Ask the Experts: Speaking English in the Office

Question: Our workplace is primarily English speaking with some employees who also speak Spanish. We’ve had complaints of employees speaking only Spanish in the breakroom. Can we request that employees speak only English in the workplace, including the breakroom?

Answer: No. It is not advisable to implement an English-only policy in your workplace. According to the Equal Employment Opportunity Commission (EEOC), requiring employees to speak only English in the workplace, including the breakroom, violates Title VII, which protects against employment discrimination on the basis of national origin. The one exception the EEOC offers regarding such a requirement is that an English-only restriction could be permissible if the employer can demonstrate it is justified by business necessity. For example, an English-only rule in a safety sensitive area may be necessary for the workplace so employees may operate safely and efficiently.

The EEOC offers the following specific guidance regarding English-only rules:

  • A rule requiring employees to speak only English in the workplace at all times, including breaks and lunch time, will rarely be justified.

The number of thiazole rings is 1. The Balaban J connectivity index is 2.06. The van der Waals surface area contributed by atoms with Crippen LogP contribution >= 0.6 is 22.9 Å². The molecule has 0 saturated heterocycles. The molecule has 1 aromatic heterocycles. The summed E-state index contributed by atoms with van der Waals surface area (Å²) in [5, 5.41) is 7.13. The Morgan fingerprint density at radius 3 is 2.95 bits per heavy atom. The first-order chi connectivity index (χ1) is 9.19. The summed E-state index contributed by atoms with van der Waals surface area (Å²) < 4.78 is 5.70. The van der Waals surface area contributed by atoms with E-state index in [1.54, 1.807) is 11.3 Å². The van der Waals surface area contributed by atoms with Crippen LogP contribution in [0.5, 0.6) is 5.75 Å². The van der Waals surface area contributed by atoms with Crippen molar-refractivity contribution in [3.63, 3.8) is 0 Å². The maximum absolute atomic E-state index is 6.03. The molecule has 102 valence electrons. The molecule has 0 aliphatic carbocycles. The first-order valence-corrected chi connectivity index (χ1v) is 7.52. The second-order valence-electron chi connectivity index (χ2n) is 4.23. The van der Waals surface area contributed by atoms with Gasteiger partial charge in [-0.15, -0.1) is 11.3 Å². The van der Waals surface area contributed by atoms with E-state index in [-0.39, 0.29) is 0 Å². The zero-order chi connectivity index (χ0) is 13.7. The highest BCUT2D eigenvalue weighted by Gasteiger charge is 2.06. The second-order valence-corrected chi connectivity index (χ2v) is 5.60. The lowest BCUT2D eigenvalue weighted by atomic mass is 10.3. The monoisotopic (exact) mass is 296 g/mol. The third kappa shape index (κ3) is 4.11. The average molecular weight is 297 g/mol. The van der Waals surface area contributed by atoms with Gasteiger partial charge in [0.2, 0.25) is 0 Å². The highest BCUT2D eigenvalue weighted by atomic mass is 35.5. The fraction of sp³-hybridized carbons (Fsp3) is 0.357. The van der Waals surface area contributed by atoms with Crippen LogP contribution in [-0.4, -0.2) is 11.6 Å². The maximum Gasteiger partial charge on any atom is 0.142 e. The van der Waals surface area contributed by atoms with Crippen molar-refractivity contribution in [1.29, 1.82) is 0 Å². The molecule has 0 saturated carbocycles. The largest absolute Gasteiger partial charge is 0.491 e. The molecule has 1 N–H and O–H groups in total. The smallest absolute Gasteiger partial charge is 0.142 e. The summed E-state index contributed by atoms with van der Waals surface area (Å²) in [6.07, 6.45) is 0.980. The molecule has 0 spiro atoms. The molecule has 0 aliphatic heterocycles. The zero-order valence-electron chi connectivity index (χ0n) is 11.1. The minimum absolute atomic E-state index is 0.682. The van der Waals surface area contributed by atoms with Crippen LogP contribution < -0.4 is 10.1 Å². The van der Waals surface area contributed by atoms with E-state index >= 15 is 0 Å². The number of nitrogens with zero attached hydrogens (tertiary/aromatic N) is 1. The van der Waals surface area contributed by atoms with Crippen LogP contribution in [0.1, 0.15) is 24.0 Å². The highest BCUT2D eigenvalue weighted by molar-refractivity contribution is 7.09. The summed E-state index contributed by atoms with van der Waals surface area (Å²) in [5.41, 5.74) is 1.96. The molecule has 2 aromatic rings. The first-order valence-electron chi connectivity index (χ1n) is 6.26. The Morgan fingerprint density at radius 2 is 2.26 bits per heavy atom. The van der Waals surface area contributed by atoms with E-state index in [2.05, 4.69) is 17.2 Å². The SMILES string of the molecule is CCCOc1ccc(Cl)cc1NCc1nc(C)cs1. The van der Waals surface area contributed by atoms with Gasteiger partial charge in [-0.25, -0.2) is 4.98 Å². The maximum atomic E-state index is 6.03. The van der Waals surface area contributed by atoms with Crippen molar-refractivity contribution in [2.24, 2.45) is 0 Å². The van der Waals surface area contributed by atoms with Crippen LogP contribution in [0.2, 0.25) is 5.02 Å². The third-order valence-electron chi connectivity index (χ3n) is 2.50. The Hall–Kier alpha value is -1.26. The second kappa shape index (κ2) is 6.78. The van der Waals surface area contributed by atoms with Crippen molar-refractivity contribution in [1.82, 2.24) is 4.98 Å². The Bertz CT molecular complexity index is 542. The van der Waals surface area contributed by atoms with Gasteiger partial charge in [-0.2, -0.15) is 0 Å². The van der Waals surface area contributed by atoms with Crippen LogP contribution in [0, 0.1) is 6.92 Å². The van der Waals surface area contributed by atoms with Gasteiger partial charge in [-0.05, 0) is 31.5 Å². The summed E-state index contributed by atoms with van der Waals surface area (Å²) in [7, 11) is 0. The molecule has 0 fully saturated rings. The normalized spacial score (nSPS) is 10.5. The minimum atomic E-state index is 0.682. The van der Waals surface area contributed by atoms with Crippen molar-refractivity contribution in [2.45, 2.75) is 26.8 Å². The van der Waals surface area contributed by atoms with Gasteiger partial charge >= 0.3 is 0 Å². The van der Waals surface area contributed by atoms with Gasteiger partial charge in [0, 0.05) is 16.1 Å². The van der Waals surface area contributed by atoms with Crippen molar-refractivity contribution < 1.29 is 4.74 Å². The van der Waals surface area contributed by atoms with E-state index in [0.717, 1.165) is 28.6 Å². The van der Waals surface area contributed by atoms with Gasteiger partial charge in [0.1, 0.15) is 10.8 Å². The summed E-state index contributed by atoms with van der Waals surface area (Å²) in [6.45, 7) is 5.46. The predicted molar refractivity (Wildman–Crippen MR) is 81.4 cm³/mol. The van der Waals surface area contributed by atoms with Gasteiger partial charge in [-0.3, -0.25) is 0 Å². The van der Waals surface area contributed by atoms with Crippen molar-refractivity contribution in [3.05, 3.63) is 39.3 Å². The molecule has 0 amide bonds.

• Circumstances in which an English-only rule may be justified include: communications with customers or coworkers who only speak English; emergencies or other situations in which workers must speak a common language to promote safety; cooperative work assignments in which the English-only rule is needed to promote efficiency.

Even if you find that there is a need for an English-only rule, employers may not take disciplinary action against an employee for violating the rule unless the employer has notified workers about the rule and the consequences of violating it. Regardless, this does not apply to your scenario. If you believe that it is important for your business to have an English-only policy to include the breakroom or other employee recreation areas during employees’ break times, we recommend that you seek further guidance from your labor attorney before implementing the policy.